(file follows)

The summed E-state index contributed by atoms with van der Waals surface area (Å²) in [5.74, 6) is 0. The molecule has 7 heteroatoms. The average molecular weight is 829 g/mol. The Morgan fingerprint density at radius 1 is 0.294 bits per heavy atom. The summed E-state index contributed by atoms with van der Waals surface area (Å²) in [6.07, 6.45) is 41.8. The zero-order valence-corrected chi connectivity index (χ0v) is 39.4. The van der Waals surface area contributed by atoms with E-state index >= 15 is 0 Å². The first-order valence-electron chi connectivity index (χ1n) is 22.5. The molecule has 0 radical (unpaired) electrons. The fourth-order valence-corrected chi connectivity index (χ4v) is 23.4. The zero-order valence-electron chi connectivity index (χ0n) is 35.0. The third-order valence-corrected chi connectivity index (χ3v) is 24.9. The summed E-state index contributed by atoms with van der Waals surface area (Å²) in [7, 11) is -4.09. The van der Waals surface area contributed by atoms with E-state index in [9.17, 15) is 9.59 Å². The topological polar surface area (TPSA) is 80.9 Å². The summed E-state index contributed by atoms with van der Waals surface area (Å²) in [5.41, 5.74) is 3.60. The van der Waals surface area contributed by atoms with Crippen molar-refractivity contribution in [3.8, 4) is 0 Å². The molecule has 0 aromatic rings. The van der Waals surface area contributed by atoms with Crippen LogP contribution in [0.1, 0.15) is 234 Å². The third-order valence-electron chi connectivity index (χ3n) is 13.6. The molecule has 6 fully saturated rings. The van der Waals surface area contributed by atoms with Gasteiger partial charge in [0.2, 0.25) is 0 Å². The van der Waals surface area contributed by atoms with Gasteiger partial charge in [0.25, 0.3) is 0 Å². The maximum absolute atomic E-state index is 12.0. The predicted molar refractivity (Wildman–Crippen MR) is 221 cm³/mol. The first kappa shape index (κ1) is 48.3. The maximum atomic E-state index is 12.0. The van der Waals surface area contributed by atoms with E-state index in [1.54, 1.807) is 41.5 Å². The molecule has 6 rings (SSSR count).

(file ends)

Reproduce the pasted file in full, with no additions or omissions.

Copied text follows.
The summed E-state index contributed by atoms with van der Waals surface area (Å²) in [5.74, 6) is 0. The molecule has 7 heteroatoms. The average molecular weight is 829 g/mol. The Morgan fingerprint density at radius 1 is 0.294 bits per heavy atom. The summed E-state index contributed by atoms with van der Waals surface area (Å²) in [6.07, 6.45) is 41.8. The zero-order valence-corrected chi connectivity index (χ0v) is 39.4. The van der Waals surface area contributed by atoms with E-state index >= 15 is 0 Å². The first-order valence-electron chi connectivity index (χ1n) is 22.5. The molecule has 0 radical (unpaired) electrons. The fourth-order valence-corrected chi connectivity index (χ4v) is 23.4. The zero-order valence-electron chi connectivity index (χ0n) is 35.0. The third-order valence-corrected chi connectivity index (χ3v) is 24.9. The summed E-state index contributed by atoms with van der Waals surface area (Å²) in [7, 11) is -4.09. The van der Waals surface area contributed by atoms with E-state index in [9.17, 15) is 9.59 Å². The topological polar surface area (TPSA) is 80.9 Å². The summed E-state index contributed by atoms with van der Waals surface area (Å²) in [5.41, 5.74) is 3.60. The van der Waals surface area contributed by atoms with Crippen molar-refractivity contribution in [3.8, 4) is 0 Å². The molecule has 0 aromatic rings. The van der Waals surface area contributed by atoms with Crippen LogP contribution in [0.1, 0.15) is 234 Å². The third-order valence-electron chi connectivity index (χ3n) is 13.6. The molecule has 6 fully saturated rings. The van der Waals surface area contributed by atoms with Gasteiger partial charge in [0.2, 0.25) is 0 Å². The van der Waals surface area contributed by atoms with Gasteiger partial charge in [0.25, 0.3) is 0 Å². The maximum absolute atomic E-state index is 12.0. The predicted molar refractivity (Wildman–Crippen MR) is 221 cm³/mol. The first kappa shape index (κ1) is 48.3. The maximum atomic E-state index is 12.0. The van der Waals surface area contributed by atoms with E-state index in [1.54, 1.807) is 41.5 Å². The molecule has 6 rings (SSSR count).